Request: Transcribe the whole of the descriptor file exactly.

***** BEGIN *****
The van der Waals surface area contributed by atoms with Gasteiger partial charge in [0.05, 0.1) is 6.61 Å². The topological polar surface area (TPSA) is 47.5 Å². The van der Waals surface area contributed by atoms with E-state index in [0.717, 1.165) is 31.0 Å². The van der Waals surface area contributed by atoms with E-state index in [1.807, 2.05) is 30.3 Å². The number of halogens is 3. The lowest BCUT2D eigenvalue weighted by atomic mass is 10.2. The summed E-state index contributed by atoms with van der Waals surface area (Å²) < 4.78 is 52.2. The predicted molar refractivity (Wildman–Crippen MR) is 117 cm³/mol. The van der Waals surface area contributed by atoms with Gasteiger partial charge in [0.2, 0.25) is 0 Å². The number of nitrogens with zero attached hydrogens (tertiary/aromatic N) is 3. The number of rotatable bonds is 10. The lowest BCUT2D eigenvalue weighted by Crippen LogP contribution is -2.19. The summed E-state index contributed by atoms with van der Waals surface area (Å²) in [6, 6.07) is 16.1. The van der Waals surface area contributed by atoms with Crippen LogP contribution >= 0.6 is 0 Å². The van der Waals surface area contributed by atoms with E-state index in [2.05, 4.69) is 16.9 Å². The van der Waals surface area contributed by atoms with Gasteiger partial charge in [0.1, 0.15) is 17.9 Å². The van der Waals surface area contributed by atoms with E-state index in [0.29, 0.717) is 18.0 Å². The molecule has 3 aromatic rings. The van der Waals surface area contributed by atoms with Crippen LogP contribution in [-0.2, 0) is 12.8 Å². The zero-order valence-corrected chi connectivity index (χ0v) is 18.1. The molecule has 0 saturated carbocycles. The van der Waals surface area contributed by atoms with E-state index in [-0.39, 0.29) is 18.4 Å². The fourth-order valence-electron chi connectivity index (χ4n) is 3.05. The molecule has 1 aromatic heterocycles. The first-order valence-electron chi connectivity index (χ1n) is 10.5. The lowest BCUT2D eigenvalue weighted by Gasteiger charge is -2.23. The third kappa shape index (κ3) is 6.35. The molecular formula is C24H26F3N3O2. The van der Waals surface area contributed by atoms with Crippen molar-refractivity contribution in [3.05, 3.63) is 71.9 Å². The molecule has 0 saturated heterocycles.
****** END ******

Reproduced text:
The van der Waals surface area contributed by atoms with Gasteiger partial charge in [0.05, 0.1) is 6.61 Å². The topological polar surface area (TPSA) is 47.5 Å². The van der Waals surface area contributed by atoms with E-state index in [0.717, 1.165) is 31.0 Å². The van der Waals surface area contributed by atoms with E-state index in [1.807, 2.05) is 30.3 Å². The number of halogens is 3. The lowest BCUT2D eigenvalue weighted by atomic mass is 10.2. The summed E-state index contributed by atoms with van der Waals surface area (Å²) < 4.78 is 52.2. The predicted molar refractivity (Wildman–Crippen MR) is 117 cm³/mol. The van der Waals surface area contributed by atoms with Gasteiger partial charge in [0.2, 0.25) is 0 Å². The number of nitrogens with zero attached hydrogens (tertiary/aromatic N) is 3. The number of rotatable bonds is 10. The lowest BCUT2D eigenvalue weighted by Crippen LogP contribution is -2.19. The summed E-state index contributed by atoms with van der Waals surface area (Å²) in [6, 6.07) is 16.1. The van der Waals surface area contributed by atoms with Crippen LogP contribution >= 0.6 is 0 Å². The van der Waals surface area contributed by atoms with E-state index in [2.05, 4.69) is 16.9 Å². The van der Waals surface area contributed by atoms with Gasteiger partial charge in [0.1, 0.15) is 17.9 Å². The van der Waals surface area contributed by atoms with E-state index in [0.29, 0.717) is 18.0 Å². The molecule has 3 aromatic rings. The van der Waals surface area contributed by atoms with Crippen LogP contribution in [-0.2, 0) is 12.8 Å². The zero-order valence-corrected chi connectivity index (χ0v) is 18.1. The molecule has 0 saturated carbocycles. The van der Waals surface area contributed by atoms with E-state index in [-0.39, 0.29) is 18.4 Å². The fourth-order valence-electron chi connectivity index (χ4n) is 3.05. The molecule has 1 aromatic heterocycles. The first-order valence-electron chi connectivity index (χ1n) is 10.5. The lowest BCUT2D eigenvalue weighted by Gasteiger charge is -2.23. The third kappa shape index (κ3) is 6.35. The molecular formula is C24H26F3N3O2. The van der Waals surface area contributed by atoms with Crippen molar-refractivity contribution in [3.05, 3.63) is 71.9 Å². The molecule has 0 saturated heterocycles.